Students and foodservice staff at Edna Rowe Elementary School in Dallas started the new 2018–19 school year with a renovated kitchen, servery and dining room. “The entire foodservice operation is more efficient for the staff, who prepare and serve food to more students through the new serving lines with greater ease and in less time than they did before the renovation,” says Michael Rosenberger, executive director of Food and Child Nutrition services at the Dallas Independent School District (ISD).
The changes are one element of a complete school renovation as part of a district-wide program that prioritizes renovation dollars to school buildings and foodservice operations most in need. After 52 years in operation, Edna Rowe needed a refresh.
“To properly shepherd bond funding, the Dallas ISD board and design team endeavored to completely renovate this elementary school campus while preserving the structures of the existing permanent buildings,” says Tony Nielsen, project manager/associate at RGM Architects LLC, Dallas.
The building received aesthetic and watertight improvements, including a completely new roof and drainage system, HVAC system, low-emissivity glass for exterior windows and storefront door glazing. The architects also added new stone masonry veneer in place of the old stucco surfaces. “Students and staff no longer occupy aging and uncomfortable classrooms and gathering spaces,” Nielsen says. “They now enjoy a fresh, new learning environment with bright finishes, balanced air and proper lighting.”
Finishes were replaced on nearly every interior surface, including walls, floors and ceilings. New built-in cabinetry provides additional work surfaces, supply storage and student cubbies in the classrooms. All spaces now provide technology upgrades for students and staff as well. “The overall efficiency and cleanliness of the school’s greatly improved environment provides inspiration and motivation for the students, staff and community,” Nielsen says.
Additional Dining Room Space
The project designers expanded the size of the dining room (from approximately 860 square feet to 2,677 square feet) by converting two classrooms into dining room space. “This created adequate space for students to walk with their food and safely arrive at their seats,” says Jose Rojas, project manager/principal, at RGM Architects. “It also handles more students so the school can reduce the number of lunch shifts if they want.”
In the dining area, the architects specified vinyl composition tile flooring in a neutral palette patterned with the school’s colors. “It’s easy to clean and maintain, and it provides a sense of school pride among students and staff to see their school’s colors on display,” says Rojas.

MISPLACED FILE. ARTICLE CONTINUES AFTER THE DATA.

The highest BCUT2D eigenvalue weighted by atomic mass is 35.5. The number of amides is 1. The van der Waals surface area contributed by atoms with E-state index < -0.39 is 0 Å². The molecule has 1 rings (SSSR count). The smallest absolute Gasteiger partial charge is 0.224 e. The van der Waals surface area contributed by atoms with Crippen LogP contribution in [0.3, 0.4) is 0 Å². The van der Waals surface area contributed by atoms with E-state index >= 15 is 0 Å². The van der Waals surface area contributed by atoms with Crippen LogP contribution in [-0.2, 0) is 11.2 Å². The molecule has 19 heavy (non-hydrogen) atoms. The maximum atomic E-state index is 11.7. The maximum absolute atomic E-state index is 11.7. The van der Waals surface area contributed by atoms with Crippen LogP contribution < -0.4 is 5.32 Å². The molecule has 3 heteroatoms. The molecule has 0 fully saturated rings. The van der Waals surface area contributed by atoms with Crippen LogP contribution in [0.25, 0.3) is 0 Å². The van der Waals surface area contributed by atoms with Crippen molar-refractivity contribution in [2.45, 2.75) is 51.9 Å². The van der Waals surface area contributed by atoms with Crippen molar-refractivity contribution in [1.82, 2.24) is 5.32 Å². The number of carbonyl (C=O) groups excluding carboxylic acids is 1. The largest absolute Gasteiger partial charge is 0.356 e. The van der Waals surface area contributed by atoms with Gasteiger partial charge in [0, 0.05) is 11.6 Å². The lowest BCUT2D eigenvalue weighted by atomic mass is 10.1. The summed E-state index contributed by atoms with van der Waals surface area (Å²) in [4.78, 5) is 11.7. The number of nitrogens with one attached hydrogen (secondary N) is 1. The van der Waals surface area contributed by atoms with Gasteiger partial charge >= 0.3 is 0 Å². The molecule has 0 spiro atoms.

New windows replaced old, single-pane windows, providing energy efficiency. “This is a must in Texas due to severe temperature fluctuations from hot to cold. In addition, new acoustical ceiling tile helps with noise attenuation,” Rojas says.
Changes in Edna Rowe’s foodservice represent the first major alterations to the dining operation since the school opened in 1966, though minor changes were made eight years ago.
“The challenge we faced was working with an existing facility with limited square footage,” says foodservice design consultant Trey Rieper, FCSI, project manager at Houston-based Foodservice Design Professionals. “We moved one wall so we gained 200 square feet. The infrastructure had to stay pretty much the same though we increased electrical capabilities and added floor drains for some equipment. Communication with the architects and knowing how health codes have changed were crucial.”
The kitchen merged with the servery to support a serving line conceived by Rosenberger that enhances staff efficiency and decreases the amount of time students spend on the service line.
Food arrives at a loading dock with a ramp that leads into the school. A central kitchen and warehouse support production at Edna Rowe, as well as at schools in the district. The central kitchen provides schools with daily deliveries of sandwiches, salads, a smoothie mixture and meals for the after-school supper program. Other suppliers deliver produce, milk and prebaked items.
Staff take deliveries down a corridor to the walk-in cooler and walk-in freezer. “We redid these so the compressors have a lower amp draw and are more air-tight, which makes them more efficient and brings them up to health codes,” Rieper says. Staff place nonrefrigerated food items into an enlarged dry storage area.
Students can see much of the production process due to the open-kitchen design, which was something that Rosenberger felt strongly about including. “The staff’s work is visible, which contributes to students’ seeing that their food is freshly prepared,” he says. “We design our menus to feature contemporary food that kids like, and we want them to understand what goes into the preparation.”
Staff prepare pasta, hamburger meat and Spanish rice in a 30-gallon tilt braising pan. A double-stacked convection steam oven heats vegetables. “Each is an independent unit, so if one goes down the other keeps working,” Rosenberger says.